Favorites of Fortune: Technology, Growth, and Economic Development Since the Industrial Revolution
Patrice L. R. Higonnet, David S. Landes, Henry Rosovsky, Coolidge Professor of History and Professor of Economics Emeritus David S Landes
Harvard University Press, 1991 - Počet stran: 558
A galaxy of distinguished international economists and historians pit economic history against the shaky assumptions of the classical economic theory of natural growth. Their explanations consider the factors of technology, entrepreneurialism, and paths to economic growth, but each reflects an ideological wave of explanation that has marked the last two hundred years.
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1951 ) , and for reasonably well - fed persons normally represents somewhere in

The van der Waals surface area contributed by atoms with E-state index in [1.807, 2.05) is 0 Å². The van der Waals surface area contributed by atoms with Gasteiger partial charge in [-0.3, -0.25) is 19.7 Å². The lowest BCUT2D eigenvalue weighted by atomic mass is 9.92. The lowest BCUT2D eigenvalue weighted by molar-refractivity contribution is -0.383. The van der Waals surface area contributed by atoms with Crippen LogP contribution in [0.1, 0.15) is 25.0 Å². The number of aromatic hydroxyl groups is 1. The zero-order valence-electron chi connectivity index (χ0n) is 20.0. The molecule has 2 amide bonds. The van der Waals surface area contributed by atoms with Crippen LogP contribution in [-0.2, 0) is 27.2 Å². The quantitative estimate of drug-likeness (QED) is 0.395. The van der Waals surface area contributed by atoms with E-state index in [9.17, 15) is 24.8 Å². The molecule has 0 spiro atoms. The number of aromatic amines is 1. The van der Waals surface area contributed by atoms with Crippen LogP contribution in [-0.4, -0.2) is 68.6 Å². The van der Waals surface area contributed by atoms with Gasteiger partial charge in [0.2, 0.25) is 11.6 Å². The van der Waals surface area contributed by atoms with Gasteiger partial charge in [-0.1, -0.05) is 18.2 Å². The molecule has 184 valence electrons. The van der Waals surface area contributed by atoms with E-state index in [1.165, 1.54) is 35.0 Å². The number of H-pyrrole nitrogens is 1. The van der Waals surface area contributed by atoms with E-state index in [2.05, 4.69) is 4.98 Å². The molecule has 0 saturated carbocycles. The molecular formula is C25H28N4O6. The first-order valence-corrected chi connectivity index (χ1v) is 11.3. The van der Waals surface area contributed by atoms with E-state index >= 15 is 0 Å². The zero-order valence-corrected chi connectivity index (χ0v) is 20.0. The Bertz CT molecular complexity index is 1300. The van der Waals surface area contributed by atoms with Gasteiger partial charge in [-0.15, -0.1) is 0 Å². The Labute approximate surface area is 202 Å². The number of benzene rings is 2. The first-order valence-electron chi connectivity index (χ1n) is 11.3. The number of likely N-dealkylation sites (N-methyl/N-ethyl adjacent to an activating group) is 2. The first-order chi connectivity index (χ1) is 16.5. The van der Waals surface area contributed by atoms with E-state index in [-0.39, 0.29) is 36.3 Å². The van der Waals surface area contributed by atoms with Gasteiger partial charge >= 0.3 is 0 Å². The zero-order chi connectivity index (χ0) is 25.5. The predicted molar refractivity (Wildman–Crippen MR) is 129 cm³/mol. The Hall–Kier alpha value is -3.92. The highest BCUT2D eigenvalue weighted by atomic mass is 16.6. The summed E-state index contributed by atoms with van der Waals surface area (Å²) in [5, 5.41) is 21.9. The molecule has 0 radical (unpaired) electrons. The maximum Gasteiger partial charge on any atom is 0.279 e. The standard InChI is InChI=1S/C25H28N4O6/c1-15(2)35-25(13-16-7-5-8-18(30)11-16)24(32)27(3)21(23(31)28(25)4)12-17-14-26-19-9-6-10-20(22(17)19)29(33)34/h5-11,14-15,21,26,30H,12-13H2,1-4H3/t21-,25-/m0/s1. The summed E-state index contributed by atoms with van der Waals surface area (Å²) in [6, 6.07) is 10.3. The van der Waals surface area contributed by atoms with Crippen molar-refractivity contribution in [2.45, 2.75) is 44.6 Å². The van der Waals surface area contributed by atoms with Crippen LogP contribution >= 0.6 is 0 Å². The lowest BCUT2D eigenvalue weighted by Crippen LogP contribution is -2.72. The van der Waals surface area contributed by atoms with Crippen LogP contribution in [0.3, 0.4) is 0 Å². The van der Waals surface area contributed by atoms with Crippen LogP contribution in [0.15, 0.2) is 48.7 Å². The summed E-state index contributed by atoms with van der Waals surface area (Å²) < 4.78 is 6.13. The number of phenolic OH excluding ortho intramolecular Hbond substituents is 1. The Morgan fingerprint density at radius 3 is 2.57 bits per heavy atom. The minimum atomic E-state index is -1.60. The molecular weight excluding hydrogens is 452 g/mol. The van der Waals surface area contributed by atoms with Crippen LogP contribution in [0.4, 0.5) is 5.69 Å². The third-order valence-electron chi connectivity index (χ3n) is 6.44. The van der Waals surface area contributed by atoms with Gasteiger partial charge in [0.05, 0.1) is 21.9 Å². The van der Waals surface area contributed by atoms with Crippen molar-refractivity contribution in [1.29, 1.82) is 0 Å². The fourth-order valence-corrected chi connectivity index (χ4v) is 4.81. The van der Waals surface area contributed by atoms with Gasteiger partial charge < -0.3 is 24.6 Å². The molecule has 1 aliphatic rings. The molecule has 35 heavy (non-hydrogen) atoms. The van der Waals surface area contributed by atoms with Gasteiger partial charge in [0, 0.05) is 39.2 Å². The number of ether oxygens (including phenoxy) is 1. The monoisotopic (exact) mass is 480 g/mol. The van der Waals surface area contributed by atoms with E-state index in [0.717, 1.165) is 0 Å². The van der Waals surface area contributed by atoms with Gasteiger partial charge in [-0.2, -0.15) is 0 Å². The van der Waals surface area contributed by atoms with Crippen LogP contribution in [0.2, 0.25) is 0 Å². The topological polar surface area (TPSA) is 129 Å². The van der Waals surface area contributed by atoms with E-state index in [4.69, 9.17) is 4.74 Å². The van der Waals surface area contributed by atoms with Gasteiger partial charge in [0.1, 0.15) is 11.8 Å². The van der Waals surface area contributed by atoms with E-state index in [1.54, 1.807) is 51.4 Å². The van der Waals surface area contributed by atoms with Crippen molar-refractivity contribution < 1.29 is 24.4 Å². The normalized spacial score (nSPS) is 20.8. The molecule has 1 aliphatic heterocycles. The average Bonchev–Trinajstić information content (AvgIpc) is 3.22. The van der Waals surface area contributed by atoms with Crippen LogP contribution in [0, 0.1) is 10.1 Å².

the range of 45 to 65 percent of total calorie requirements ( FAO / WHO / UNU
1985 , pp . 71 - 77 ) . Since the BMR does not allow for the energy required to eat
Indeed , nonagricultural employment would have been 23 percent higher . If that
increase is stretched over the three decades between 1811 and 1841 , it implies
that nonagricultural employment growth would have been about 2 . 6 percent ...
4 percent probability of the retain bar in the 1920s , but a 43 . 0 percent
probability in the 1930s . 17 . One firm actually changed each bar in the opposite
direction and is included with the group experiencing no net change . Of the ten
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On Technology and Growth
Paul A David The Hero and the Herd in Technological
Rudolf Braun The Docile Body as an EconomicIndustrial
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